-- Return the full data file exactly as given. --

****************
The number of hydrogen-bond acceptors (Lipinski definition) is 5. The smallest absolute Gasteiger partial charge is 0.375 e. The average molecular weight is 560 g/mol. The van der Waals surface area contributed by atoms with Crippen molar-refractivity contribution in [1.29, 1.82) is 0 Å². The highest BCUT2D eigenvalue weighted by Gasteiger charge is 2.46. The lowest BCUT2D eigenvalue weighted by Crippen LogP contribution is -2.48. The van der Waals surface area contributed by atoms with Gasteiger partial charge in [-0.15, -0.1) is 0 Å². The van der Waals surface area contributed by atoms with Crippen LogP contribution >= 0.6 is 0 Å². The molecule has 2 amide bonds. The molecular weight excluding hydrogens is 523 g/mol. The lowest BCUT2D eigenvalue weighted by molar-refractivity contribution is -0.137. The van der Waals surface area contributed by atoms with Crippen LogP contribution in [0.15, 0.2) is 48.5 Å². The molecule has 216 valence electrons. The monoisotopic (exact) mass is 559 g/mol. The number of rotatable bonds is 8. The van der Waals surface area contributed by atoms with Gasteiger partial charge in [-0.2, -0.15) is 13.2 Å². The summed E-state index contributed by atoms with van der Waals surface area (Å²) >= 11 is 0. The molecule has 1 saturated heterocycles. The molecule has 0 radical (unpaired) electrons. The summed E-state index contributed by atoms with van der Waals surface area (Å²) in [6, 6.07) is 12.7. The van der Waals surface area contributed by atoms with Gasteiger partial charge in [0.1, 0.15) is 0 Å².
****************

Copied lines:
The number of hydrogen-bond acceptors (Lipinski definition) is 5. The smallest absolute Gasteiger partial charge is 0.375 e. The average molecular weight is 560 g/mol. The van der Waals surface area contributed by atoms with Crippen molar-refractivity contribution in [1.29, 1.82) is 0 Å². The highest BCUT2D eigenvalue weighted by Gasteiger charge is 2.46. The lowest BCUT2D eigenvalue weighted by Crippen LogP contribution is -2.48. The van der Waals surface area contributed by atoms with Gasteiger partial charge in [-0.15, -0.1) is 0 Å². The van der Waals surface area contributed by atoms with Crippen LogP contribution >= 0.6 is 0 Å². The molecule has 2 amide bonds. The molecular weight excluding hydrogens is 523 g/mol. The lowest BCUT2D eigenvalue weighted by molar-refractivity contribution is -0.137. The van der Waals surface area contributed by atoms with Crippen LogP contribution in [0.15, 0.2) is 48.5 Å². The molecule has 216 valence electrons. The monoisotopic (exact) mass is 559 g/mol. The number of rotatable bonds is 8. The van der Waals surface area contributed by atoms with Gasteiger partial charge in [-0.2, -0.15) is 13.2 Å². The summed E-state index contributed by atoms with van der Waals surface area (Å²) >= 11 is 0. The molecule has 1 saturated heterocycles. The molecule has 0 radical (unpaired) electrons. The summed E-state index contributed by atoms with van der Waals surface area (Å²) in [6, 6.07) is 12.7. The van der Waals surface area contributed by atoms with Gasteiger partial charge in [0.1, 0.15) is 0 Å².